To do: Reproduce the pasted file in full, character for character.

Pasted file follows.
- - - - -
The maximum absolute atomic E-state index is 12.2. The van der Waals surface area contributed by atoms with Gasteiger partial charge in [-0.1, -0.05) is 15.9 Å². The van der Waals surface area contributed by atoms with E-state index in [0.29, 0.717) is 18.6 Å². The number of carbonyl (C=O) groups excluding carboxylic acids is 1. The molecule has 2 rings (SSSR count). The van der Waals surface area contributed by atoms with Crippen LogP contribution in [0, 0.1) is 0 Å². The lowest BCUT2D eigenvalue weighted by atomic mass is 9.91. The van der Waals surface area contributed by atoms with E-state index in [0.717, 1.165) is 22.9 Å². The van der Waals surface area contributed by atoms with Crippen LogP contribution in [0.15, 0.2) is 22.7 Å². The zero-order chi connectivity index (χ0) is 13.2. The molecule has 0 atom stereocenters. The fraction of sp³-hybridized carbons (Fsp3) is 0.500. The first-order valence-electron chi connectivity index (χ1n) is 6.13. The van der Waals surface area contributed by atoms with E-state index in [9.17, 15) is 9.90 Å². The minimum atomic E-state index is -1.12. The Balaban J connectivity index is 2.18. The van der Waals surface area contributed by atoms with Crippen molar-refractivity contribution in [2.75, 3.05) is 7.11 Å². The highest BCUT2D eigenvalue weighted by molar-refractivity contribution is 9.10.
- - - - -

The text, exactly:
The maximum absolute atomic E-state index is 12.2. The van der Waals surface area contributed by atoms with Gasteiger partial charge in [-0.1, -0.05) is 15.9 Å². The van der Waals surface area contributed by atoms with E-state index in [0.29, 0.717) is 18.6 Å². The number of carbonyl (C=O) groups excluding carboxylic acids is 1. The molecule has 2 rings (SSSR count). The van der Waals surface area contributed by atoms with Crippen LogP contribution in [0, 0.1) is 0 Å². The lowest BCUT2D eigenvalue weighted by atomic mass is 9.91. The van der Waals surface area contributed by atoms with E-state index in [0.717, 1.165) is 22.9 Å². The van der Waals surface area contributed by atoms with Crippen LogP contribution in [0.15, 0.2) is 22.7 Å². The zero-order chi connectivity index (χ0) is 13.2. The molecule has 0 atom stereocenters. The fraction of sp³-hybridized carbons (Fsp3) is 0.500. The first-order valence-electron chi connectivity index (χ1n) is 6.13. The van der Waals surface area contributed by atoms with E-state index in [9.17, 15) is 9.90 Å². The minimum atomic E-state index is -1.12. The Balaban J connectivity index is 2.18. The van der Waals surface area contributed by atoms with Crippen molar-refractivity contribution in [2.75, 3.05) is 7.11 Å². The highest BCUT2D eigenvalue weighted by molar-refractivity contribution is 9.10.